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>John M. Flanigan <[log in to unmask]>  wrote:

>This is certainly an interesting thread. But like others, I wish there
>were some reasonably good data available instead of just our variously
>well-informed opinions. More comments below.

        I have come across an interesting textbook <Literacy, Technology,
and Society> eds., Gail E. Hawisher and Cynthia L. Selfe. Prentice Hall.
Upper Saddle River, 1997.  Although this text is directed primarily at
undergraduate comp  students, the timely selections cover social issues,
education, ethics, law, gender, and government, and their relationships to
and with the new technology.
        Another point of view:  one reason that cyber technology may be so
frightening is that, like Tofler maintained, even the immediate future of
"knowing" would be unpredictable.  The World Wide Web, a phrase we use so
comfortably, allows us to be in contact with many ways of knowing almost
simultaneously.  With information-retrieval computer technology, we acquire
new information so rapidly that we don't have time to establish trends, let
alone  develop predictable patterns so necessary to education.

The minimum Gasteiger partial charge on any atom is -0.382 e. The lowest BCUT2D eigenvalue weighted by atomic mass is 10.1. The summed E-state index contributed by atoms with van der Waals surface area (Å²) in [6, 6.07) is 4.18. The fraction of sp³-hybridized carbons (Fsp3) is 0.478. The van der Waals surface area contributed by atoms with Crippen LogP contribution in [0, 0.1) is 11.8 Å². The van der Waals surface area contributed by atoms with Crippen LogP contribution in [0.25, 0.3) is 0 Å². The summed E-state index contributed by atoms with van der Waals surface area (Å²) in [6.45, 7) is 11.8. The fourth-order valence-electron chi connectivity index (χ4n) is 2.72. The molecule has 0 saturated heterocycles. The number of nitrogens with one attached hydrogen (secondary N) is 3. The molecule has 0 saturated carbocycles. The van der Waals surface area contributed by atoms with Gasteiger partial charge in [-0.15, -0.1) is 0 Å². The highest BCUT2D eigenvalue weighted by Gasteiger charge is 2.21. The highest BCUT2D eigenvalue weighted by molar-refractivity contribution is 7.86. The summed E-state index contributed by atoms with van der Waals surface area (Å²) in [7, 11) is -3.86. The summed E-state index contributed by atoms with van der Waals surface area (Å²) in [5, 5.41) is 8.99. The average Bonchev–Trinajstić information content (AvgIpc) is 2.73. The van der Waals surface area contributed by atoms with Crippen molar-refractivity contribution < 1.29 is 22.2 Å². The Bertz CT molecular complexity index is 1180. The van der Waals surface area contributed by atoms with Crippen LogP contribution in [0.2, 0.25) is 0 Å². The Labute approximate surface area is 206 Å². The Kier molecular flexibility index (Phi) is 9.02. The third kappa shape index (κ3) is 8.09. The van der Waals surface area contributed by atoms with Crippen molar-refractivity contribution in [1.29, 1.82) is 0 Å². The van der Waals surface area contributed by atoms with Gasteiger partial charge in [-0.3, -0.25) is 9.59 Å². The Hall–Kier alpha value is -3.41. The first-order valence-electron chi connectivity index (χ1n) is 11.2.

Brains are indeed like computers, in that they are capable of
storing random bits of data.  But critical analysis, determining the
importance or relevance of data, the ability to re-see the past from a
newly aware present, in other words, "Learning How to Think,"  Can a
computer teach this skill?  I think not.  Computers are indeed a tool,
shaped by and fitted for humanity's needs.  Any other point of view about
the technology is unthinkable, because it would relegate future generations
to an Orwellian nightmare of passive recipient brainwashing.  There are
many times many still asking questions.
        Just some of my thoughts. . . .
        Have a pleasant summer, everybody!  I'll "talk" to you again in
September.




Maggie Piccolo, Learning Specialist
Learning Resource Center, Rutgers, The State University
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(609) 225-6442   [log in to unmask]
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